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Blanket bog on BBC One’s Countryfile, and church bells to be used as flood warning system

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Blanket bog featured on BBC One’s Countryfile

An image of the film crew at a blanket blog in Lancashire.
Dave Stone is interviewed by Countryfile in Lancashire

Natural England’s work on restoring and protecting blanket bog on upland moors was featured in a film on BBC One’s Countryfile and is available to watch on the BBC iPlayer.

Dave Stone, Deputy Chief Scientist for Natural England was interviewed by reporter, Joe Crowley about the Voluntary Commitments made between landowners, tenant farmers and sporting interests with the conservation organisation. These agreements include a commitment to stop the rotational burning of heather on blanket bog.

The film also explored alternative methods for managing heather such as allowing cattle to trample the plant, whilst grazing.

Countryfile and The Guardian have both investigated claims by Friends of the Earth that burning has continued on moorland and that Natural England should do more to prevent this practice.

Natural England’s Deputy Chief Scientist, Dave Stone said on Countryfile:

I think we are, we are working with land owners and most people as far as we can tell are honouring their word. Friends of the Earth have brought things to our attention and we have investigated those.

The Secretary of State has also been clear that we will start to look for legislative solutions if the voluntary approaches don’t work.

Church bells to be used as back-up flood warning system

The Guardian, Yorkshire Post and Mail Online have covered an Environment Agency press release about a village church in Devon becoming the first in the country to be able to use its bells as a flood warning system.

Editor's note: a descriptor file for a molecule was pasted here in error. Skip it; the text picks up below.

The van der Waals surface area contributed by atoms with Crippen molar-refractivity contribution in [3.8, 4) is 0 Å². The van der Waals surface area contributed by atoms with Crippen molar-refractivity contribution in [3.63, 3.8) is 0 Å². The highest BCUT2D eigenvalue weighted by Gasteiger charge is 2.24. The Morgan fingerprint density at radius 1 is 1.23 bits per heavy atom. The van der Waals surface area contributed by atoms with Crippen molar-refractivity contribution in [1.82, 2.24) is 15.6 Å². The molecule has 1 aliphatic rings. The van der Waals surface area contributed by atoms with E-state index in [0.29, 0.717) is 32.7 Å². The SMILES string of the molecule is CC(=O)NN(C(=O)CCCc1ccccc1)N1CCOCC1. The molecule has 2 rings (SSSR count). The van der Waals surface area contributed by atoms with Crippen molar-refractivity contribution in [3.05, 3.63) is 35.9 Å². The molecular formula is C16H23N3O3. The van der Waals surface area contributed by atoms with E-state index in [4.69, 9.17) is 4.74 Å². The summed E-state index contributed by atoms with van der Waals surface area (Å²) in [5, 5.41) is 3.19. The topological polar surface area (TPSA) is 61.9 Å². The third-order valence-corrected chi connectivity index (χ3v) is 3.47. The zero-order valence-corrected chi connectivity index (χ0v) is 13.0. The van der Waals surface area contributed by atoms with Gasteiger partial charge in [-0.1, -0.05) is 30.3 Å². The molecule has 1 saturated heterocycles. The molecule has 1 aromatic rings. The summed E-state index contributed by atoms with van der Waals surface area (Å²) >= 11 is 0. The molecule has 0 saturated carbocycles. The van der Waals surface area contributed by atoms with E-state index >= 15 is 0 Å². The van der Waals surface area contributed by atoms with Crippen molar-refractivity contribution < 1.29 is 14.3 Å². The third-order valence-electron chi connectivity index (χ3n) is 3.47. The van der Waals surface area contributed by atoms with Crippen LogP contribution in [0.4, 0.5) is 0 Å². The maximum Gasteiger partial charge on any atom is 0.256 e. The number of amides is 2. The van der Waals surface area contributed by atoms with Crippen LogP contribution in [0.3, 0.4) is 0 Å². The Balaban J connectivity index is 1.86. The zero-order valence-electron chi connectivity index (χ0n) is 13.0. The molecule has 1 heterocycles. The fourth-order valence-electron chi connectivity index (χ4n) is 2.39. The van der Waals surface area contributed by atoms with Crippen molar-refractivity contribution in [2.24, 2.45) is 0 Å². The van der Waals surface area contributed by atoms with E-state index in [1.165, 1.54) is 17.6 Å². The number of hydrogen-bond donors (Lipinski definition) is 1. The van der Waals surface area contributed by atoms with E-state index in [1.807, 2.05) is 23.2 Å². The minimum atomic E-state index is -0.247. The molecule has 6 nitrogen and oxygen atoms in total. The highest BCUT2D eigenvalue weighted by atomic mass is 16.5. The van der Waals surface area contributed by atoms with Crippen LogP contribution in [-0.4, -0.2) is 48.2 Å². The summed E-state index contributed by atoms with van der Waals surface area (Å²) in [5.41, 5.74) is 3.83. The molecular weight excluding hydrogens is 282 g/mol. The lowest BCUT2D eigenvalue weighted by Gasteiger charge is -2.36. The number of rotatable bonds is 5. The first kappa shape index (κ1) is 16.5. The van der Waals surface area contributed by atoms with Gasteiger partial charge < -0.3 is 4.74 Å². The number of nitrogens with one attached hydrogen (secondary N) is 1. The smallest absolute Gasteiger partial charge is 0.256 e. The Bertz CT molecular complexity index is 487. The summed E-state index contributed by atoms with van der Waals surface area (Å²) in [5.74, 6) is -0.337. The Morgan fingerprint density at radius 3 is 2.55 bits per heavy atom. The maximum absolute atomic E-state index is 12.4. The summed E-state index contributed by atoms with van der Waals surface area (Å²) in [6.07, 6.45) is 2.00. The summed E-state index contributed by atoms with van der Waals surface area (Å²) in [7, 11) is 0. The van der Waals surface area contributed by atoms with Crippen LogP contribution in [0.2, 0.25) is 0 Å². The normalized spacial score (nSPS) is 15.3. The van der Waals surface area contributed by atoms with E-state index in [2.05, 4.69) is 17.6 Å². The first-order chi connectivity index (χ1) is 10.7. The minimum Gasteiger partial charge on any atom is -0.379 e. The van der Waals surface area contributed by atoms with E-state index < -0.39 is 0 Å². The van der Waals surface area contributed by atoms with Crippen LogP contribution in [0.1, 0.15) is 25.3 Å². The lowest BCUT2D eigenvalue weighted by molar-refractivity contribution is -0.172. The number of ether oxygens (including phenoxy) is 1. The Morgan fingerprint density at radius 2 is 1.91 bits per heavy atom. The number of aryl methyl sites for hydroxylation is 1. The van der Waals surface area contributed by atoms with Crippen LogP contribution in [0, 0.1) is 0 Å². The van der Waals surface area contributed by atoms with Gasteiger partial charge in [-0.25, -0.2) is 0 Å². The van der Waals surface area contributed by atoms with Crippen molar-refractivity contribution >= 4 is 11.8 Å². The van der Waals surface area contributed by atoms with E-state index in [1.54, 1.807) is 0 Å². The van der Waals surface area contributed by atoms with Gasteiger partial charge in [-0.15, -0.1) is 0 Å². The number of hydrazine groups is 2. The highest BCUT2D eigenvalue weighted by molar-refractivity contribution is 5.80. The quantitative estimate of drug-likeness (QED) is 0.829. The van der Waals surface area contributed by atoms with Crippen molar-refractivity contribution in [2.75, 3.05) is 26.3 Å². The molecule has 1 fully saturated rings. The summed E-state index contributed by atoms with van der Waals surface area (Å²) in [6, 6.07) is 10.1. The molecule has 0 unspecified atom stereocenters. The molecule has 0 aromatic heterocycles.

The 18th century bells at St Paul's Church in Starcross have been restored with a £10,000 Environment Agency grant and additional money raised by the community. The bells will only be used as a back-up for the EA’s traditional electronic warning systems.

Jane Fletcher-Peters, Flood Resilience Officer at the Environment Agency, said:

As well as building flood defences, we also work with communities to create flood plans - a set of actions of what to do in the event of flooding. These plans always have to have a contingency for warning residents.

Starcross is very much a boating community so it made sense that if the church bells were sounded to warn of flood, ringers would adopt an SOS peal familiar to residents.

The community is also set to benefit from £4m of flood engineering work, including new flood gates and a raised harbour wall, to better protect more than 600 properties from coastal flooding in the area.

There are 5.2 million homes and businesses in England at risk of flooding, with over a million homes benefiting from the EA’s flood warnings service. To sign up for flood warnings click here.

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